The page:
More recent studies do not confirm the benefits of taking multivitamins. For example, in a 2020 study, the researchers stated that although participants self-reported improvements in their health after using multivitamins, there were no measurable health changes.

The authors conclude that the participants’ positive expectations and views on their health contribute to the use of multivitamins.

Medical News Today chooses products that meet the following criteria:

  • Ingredients: MNT chooses products containing safe and high quality ingredients that are clearly labeled. They also confirm they are free from pesticides, heavy metals, and mold.
  • Dosage: MNT chooses products that must clearly state the supplement dosage.
  • Serving size: MNT selects products in which manufacturers recommend a safe dosage.
  • Third-party testing: MNT chooses products that must undergo third-party testing for contaminants by an ISO 17025-compliant laboratory.
  • Available certificate of analysis: MNT chooses companies that demonstrate transparency and share a product’s certificate of analysis (COA) after receiving its third-party lab results.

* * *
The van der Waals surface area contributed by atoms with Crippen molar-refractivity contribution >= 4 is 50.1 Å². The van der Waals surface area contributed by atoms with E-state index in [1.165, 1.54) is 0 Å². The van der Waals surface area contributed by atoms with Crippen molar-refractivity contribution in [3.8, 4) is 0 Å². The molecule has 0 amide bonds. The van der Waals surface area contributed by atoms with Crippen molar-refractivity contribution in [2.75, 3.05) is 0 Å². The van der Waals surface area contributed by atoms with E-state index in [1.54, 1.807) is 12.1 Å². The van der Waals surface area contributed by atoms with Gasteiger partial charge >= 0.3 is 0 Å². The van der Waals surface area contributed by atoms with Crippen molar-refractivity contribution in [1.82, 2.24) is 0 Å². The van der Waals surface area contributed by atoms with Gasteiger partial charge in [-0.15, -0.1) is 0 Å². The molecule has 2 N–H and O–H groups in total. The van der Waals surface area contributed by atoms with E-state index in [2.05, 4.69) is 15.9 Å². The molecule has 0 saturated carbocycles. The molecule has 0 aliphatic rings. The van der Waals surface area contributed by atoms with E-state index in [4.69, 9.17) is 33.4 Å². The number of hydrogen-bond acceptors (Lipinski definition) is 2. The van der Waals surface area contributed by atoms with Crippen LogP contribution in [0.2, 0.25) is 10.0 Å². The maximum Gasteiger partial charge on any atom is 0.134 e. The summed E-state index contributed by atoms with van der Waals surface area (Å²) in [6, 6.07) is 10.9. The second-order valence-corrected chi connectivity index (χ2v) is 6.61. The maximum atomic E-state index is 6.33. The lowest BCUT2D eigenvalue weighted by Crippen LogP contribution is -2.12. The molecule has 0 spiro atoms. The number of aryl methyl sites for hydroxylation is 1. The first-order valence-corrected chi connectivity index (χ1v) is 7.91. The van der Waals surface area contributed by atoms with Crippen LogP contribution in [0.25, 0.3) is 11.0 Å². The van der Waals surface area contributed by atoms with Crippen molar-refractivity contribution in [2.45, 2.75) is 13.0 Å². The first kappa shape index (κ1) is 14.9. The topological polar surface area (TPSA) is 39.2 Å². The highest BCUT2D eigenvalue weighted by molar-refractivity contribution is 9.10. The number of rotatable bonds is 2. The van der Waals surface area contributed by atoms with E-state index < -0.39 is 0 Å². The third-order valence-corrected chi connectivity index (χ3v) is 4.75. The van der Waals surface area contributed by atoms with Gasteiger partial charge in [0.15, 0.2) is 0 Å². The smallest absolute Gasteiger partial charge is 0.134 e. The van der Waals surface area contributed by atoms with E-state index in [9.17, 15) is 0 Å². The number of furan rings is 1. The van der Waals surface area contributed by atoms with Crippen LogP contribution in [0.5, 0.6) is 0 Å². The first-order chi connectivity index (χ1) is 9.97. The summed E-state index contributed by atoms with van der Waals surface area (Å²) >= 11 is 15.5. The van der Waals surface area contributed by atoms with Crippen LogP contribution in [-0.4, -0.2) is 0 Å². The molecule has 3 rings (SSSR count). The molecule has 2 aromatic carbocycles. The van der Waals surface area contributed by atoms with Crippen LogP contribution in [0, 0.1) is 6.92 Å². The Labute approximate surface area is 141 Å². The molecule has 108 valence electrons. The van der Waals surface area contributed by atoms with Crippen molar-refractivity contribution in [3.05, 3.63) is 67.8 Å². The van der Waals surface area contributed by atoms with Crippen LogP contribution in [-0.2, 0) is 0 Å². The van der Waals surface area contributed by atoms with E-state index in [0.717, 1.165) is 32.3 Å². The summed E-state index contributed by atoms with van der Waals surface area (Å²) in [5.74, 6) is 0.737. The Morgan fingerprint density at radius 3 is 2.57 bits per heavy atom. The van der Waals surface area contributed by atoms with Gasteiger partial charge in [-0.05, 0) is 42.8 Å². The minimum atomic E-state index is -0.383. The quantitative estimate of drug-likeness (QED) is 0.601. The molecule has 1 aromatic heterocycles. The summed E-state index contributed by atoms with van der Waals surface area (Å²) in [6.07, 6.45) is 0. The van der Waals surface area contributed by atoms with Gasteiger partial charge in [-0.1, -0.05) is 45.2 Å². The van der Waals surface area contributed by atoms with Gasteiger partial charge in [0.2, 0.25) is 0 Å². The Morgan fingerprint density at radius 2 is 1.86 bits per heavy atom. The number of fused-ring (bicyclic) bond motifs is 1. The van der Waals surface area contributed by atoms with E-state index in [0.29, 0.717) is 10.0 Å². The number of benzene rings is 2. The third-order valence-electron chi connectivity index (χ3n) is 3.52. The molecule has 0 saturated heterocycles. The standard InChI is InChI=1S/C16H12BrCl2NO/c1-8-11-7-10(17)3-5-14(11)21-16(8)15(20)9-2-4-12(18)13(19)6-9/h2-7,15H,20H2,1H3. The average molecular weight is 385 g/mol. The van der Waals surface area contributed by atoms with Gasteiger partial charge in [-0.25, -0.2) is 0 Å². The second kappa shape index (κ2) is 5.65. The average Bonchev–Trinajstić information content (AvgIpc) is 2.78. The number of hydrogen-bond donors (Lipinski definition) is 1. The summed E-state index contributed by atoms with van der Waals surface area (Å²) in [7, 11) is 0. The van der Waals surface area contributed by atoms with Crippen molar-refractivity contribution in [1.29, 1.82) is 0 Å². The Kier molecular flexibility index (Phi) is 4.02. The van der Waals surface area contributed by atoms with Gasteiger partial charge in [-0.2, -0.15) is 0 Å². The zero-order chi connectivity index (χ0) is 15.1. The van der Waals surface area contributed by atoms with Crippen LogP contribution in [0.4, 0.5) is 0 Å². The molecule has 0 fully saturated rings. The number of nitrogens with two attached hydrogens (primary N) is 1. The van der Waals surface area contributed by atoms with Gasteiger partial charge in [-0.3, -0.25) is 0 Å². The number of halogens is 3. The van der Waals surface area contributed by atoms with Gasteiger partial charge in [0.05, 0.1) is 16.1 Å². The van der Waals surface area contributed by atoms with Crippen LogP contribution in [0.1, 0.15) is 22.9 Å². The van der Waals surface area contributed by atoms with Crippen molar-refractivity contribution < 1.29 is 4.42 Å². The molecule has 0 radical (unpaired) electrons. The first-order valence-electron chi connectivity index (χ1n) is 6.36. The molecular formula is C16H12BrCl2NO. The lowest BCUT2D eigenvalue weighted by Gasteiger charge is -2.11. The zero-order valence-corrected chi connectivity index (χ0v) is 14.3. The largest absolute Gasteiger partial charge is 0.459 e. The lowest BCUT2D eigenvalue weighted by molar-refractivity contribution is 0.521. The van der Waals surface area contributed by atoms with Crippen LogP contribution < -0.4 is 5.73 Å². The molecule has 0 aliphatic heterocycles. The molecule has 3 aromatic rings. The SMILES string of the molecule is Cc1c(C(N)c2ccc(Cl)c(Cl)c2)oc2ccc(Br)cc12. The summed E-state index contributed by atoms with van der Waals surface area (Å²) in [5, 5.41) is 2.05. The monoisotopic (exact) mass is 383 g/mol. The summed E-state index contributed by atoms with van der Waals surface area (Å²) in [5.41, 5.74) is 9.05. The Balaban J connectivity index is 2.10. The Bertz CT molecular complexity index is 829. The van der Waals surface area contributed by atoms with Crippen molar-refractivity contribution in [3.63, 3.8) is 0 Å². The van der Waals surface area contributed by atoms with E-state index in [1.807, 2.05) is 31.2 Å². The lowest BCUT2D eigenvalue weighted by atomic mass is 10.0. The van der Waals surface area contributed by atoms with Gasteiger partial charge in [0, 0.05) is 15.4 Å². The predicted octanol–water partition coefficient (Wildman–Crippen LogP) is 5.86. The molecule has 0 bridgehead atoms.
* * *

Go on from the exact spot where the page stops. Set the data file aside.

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This table compares each multivitamin for price, dosage, certifications, and more in this article.

Price Suitable for Type DosageAllergens and dietary informationCertifications
Ritual$33those ages 18–49capsules2 per dayvegan, gluten-freeUSP verified
Care/of$15femalescapsules and tablets4 per daygluten-freeno information available
Nature Made$12ages 50 and oversoftgels1 per daygluten-free, unsuitable for vegans and vegetariansUSP verified
Garden of Life$37femalestablets2 per dayvegan, organic• USDA organic
• Non-GMO Project verified
Thorne$48ages 50 and over, athletescapsule6 per daygluten-, dairy-, and soy-freeNSF Certified for Sport
Rainbow Lightaround $33 for 90pregnant or lactating
tablets1 per dayfree from eggs, fish, tree nuts, peanuts, colors, flavors, and sweetenersno information available
Optimum$30all agescapsules2 per dayvegetarianno information available
OLLYaround $16 for 45 daysadultsgummies2 per daycontains gelatin and berry flavoringNSF certified
$73those over age 40capsules3–6 per dayvegetarian, gluten-free, and hypoallergenicno information available
One A Day$10femalestablets2 per daycontains gelatin, free from dairy, egg, shellfish, and soyno information available
SmartyPants$24adultsgummies4 per dayvegetarian, not vegan• USDA organic
• Non-GMO Project verified
• American Vegetarian Association certified
New Chapter$96women over 40tablet1 per daygluten-free, certified Kosher, vegetarian, not vegan, contains soynon-GMO Project verified, NSF-certified gluten-free, certified Kosher, and certified organic
Nature Made Women’s Multivitaminabout $37all ages (over 18)tablet1 per dayno color added, no artificial flavors, gluten-freeUSP-verified